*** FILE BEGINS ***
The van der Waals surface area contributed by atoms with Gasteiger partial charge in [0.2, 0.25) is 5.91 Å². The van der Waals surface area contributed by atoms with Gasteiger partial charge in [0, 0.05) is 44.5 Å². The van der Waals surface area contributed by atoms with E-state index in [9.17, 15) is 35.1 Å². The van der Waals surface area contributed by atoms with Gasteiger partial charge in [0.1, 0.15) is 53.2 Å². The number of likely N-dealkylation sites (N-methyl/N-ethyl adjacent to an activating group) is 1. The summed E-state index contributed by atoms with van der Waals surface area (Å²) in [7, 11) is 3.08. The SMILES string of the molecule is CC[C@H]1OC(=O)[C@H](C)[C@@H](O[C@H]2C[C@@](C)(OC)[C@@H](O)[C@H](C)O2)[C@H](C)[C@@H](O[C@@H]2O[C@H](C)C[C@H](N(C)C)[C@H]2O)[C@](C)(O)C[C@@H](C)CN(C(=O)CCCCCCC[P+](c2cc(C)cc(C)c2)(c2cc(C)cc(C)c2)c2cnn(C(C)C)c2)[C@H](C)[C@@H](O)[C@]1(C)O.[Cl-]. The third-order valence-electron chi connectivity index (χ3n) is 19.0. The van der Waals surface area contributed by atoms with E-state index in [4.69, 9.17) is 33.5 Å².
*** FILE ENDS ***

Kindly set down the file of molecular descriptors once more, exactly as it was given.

The van der Waals surface area contributed by atoms with Gasteiger partial charge in [0.2, 0.25) is 5.91 Å². The van der Waals surface area contributed by atoms with Gasteiger partial charge in [0, 0.05) is 44.5 Å². The van der Waals surface area contributed by atoms with E-state index in [9.17, 15) is 35.1 Å². The van der Waals surface area contributed by atoms with Gasteiger partial charge in [0.1, 0.15) is 53.2 Å². The number of likely N-dealkylation sites (N-methyl/N-ethyl adjacent to an activating group) is 1. The summed E-state index contributed by atoms with van der Waals surface area (Å²) in [7, 11) is 3.08. The SMILES string of the molecule is CC[C@H]1OC(=O)[C@H](C)[C@@H](O[C@H]2C[C@@](C)(OC)[C@@H](O)[C@H](C)O2)[C@H](C)[C@@H](O[C@@H]2O[C@H](C)C[C@H](N(C)C)[C@H]2O)[C@](C)(O)C[C@@H](C)CN(C(=O)CCCCCCC[P+](c2cc(C)cc(C)c2)(c2cc(C)cc(C)c2)c2cnn(C(C)C)c2)[C@H](C)[C@@H](O)[C@]1(C)O.[Cl-]. The third-order valence-electron chi connectivity index (χ3n) is 19.0. The van der Waals surface area contributed by atoms with E-state index in [4.69, 9.17) is 33.5 Å².